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Talk is not cheap. I once worked at a CPA firm where everyone spoke in low voices, breathed confidentiality, and had sensitive noses as was implied by the fact that wearing perfume was strictly forbidden to clients and employees alike.
The firm dealt with a lot of old money and was respectable enough to name the price; a thing they did most generously. This is where the lesson that talk is not cheap was most thoroughly instilled in me.
The public accountants, consultants, and attorneys were pleasant, patiently listening to all of the stories told to them by their clients. They did not challenge the visitors’ desire to converse. By trade, they were legal authorities, estate planners, and wealth managers but when clients wished to add the roles of friend, counselor, and chatting partner to their list of services— they did not object. Yet upon return visits, clients shortened their stories, cut the crap, and got down to business. The reason, quite simple: time is expensive.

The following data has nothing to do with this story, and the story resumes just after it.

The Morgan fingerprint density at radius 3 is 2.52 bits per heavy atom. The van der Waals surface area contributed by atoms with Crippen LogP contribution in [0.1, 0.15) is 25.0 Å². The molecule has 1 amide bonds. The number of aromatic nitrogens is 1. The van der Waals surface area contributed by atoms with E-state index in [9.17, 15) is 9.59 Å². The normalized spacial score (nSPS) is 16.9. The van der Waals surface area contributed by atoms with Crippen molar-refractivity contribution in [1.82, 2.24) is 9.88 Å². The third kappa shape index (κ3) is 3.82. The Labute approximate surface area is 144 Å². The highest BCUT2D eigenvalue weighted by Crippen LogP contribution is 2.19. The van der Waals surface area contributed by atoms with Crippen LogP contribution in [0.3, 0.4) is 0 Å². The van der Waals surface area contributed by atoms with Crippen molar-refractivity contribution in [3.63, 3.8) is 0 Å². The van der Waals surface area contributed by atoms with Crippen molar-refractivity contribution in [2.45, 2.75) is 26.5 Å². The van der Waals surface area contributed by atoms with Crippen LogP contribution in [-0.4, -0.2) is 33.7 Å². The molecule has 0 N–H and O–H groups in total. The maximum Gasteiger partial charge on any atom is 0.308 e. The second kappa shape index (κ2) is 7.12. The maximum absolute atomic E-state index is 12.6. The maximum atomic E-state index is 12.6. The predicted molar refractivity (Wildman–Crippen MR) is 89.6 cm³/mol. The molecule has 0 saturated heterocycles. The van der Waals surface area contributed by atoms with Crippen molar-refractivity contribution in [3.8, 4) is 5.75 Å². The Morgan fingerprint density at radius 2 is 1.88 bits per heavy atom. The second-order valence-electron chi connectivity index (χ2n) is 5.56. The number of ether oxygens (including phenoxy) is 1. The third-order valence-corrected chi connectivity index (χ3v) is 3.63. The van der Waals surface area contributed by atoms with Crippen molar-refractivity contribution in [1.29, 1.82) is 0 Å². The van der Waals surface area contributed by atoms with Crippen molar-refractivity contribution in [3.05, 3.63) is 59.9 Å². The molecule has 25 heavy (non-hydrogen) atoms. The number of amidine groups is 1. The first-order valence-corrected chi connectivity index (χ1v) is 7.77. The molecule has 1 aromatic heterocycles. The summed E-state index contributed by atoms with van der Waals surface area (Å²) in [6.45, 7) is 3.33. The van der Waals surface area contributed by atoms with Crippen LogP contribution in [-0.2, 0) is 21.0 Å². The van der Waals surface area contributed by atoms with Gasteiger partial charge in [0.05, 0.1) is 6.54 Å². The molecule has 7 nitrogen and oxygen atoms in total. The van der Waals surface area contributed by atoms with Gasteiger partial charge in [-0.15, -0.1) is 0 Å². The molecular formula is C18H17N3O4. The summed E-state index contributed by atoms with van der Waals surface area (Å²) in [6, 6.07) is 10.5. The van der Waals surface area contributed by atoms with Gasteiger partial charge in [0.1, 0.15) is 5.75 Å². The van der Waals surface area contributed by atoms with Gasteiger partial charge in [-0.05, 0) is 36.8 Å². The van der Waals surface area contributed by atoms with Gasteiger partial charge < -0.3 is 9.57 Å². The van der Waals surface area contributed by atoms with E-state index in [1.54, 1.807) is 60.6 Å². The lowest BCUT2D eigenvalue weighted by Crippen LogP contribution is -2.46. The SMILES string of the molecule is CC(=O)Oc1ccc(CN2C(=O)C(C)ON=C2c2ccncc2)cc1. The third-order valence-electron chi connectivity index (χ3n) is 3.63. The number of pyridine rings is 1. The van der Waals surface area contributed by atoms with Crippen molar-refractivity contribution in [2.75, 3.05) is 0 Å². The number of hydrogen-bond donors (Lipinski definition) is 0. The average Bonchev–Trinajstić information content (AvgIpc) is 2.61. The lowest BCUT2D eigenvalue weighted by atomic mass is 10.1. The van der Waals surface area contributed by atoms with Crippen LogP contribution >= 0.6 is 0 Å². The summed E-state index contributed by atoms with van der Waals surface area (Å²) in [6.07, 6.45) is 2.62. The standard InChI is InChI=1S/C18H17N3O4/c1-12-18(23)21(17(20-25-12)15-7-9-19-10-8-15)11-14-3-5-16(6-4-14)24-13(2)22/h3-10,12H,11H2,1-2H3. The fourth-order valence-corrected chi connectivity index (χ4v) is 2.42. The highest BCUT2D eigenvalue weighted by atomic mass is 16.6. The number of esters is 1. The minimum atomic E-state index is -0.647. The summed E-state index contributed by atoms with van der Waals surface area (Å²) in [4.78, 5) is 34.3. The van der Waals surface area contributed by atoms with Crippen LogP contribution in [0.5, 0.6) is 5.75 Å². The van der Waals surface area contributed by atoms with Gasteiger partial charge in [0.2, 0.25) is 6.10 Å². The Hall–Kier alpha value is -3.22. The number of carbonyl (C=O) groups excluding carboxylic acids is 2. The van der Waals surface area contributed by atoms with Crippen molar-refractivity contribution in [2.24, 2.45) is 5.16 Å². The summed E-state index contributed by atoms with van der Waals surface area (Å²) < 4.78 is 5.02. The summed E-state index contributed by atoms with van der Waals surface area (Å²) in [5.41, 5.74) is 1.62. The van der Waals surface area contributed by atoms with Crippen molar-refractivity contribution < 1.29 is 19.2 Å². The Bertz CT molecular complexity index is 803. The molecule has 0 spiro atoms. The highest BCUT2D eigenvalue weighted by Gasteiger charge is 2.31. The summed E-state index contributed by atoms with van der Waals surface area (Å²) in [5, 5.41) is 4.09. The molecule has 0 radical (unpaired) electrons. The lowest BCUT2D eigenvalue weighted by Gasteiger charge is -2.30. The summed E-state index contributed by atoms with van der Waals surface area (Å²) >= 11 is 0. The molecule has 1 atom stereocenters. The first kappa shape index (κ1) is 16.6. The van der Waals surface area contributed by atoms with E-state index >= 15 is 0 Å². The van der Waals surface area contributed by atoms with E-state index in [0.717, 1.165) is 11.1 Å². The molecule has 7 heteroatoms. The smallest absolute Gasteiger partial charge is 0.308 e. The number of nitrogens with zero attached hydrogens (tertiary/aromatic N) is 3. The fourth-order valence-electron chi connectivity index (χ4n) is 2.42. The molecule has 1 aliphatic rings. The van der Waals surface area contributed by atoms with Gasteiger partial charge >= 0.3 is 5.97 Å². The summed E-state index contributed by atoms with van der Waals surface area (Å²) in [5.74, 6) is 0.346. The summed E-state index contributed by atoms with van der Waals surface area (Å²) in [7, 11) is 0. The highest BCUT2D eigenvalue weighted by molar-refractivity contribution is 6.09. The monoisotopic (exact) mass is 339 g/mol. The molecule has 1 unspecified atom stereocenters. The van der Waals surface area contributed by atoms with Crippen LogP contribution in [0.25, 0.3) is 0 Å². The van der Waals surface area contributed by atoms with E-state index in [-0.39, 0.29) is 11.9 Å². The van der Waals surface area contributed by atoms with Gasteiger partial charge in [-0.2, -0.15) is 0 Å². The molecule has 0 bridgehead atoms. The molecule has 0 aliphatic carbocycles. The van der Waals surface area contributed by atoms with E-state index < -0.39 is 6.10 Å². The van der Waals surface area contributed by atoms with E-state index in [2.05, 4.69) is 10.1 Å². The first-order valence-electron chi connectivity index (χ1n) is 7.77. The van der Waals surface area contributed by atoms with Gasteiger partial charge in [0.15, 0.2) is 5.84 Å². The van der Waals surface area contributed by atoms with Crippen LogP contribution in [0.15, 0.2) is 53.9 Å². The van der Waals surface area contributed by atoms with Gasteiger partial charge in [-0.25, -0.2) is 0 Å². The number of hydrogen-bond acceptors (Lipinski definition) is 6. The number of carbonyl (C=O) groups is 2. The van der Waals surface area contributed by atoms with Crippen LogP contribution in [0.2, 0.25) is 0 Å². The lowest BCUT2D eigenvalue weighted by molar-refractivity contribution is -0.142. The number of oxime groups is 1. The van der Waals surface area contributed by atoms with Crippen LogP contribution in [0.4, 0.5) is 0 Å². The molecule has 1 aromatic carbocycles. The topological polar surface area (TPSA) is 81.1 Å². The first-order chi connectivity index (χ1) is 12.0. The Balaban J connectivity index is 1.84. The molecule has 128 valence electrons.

When clients gave wordy accounts of their travels, adventures, and families to the partners of the firm, they did not realize that they were getting charged the same triple digits per moment as they did while receiving legal advice or financial counsel. By and by, as they reviewed the charges on their bills, they realized how expensive talk really is. After the dawning dawned, return visits took on a different feel— the clients came to the office, smiled graciously and got down to business.
This experience illuminated the price of time. Time is always passing and how each moment is filled matters. Some doings are too worthless to justify the time they occupy and it is best to cut them before we get the bill.